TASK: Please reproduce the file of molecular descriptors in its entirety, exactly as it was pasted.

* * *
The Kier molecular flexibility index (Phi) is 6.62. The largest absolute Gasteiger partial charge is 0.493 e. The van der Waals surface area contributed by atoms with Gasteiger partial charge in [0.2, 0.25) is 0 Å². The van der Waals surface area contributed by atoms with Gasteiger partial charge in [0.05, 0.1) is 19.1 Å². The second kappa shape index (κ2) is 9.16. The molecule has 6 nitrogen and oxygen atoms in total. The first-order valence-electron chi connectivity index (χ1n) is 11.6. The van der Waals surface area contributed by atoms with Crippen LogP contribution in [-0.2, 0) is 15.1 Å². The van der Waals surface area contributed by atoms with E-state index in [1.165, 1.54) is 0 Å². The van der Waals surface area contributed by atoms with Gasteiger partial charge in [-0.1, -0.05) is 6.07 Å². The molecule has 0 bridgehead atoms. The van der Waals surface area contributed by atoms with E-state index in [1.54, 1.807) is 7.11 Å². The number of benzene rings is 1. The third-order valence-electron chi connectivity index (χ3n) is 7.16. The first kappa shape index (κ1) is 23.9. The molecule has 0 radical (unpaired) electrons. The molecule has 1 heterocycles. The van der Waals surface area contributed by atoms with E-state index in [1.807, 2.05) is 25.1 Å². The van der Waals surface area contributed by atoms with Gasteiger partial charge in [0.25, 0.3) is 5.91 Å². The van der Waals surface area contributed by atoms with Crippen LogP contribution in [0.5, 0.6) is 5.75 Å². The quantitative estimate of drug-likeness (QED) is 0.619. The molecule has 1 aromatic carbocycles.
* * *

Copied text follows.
The Kier molecular flexibility index (Phi) is 6.62. The largest absolute Gasteiger partial charge is 0.493 e. The van der Waals surface area contributed by atoms with Gasteiger partial charge in [0.2, 0.25) is 0 Å². The van der Waals surface area contributed by atoms with Gasteiger partial charge in [0.05, 0.1) is 19.1 Å². The second kappa shape index (κ2) is 9.16. The molecule has 6 nitrogen and oxygen atoms in total. The first-order valence-electron chi connectivity index (χ1n) is 11.6. The van der Waals surface area contributed by atoms with Crippen LogP contribution in [-0.2, 0) is 15.1 Å². The van der Waals surface area contributed by atoms with E-state index in [1.165, 1.54) is 0 Å². The van der Waals surface area contributed by atoms with Gasteiger partial charge in [-0.1, -0.05) is 6.07 Å². The molecule has 0 bridgehead atoms. The van der Waals surface area contributed by atoms with E-state index in [1.54, 1.807) is 7.11 Å². The number of benzene rings is 1. The third-order valence-electron chi connectivity index (χ3n) is 7.16. The first kappa shape index (κ1) is 23.9. The molecule has 0 radical (unpaired) electrons. The molecule has 1 heterocycles. The van der Waals surface area contributed by atoms with E-state index in [1.807, 2.05) is 25.1 Å². The van der Waals surface area contributed by atoms with Gasteiger partial charge in [0.25, 0.3) is 5.91 Å². The van der Waals surface area contributed by atoms with Crippen LogP contribution in [0.5, 0.6) is 5.75 Å². The quantitative estimate of drug-likeness (QED) is 0.619. The molecule has 1 aromatic carbocycles.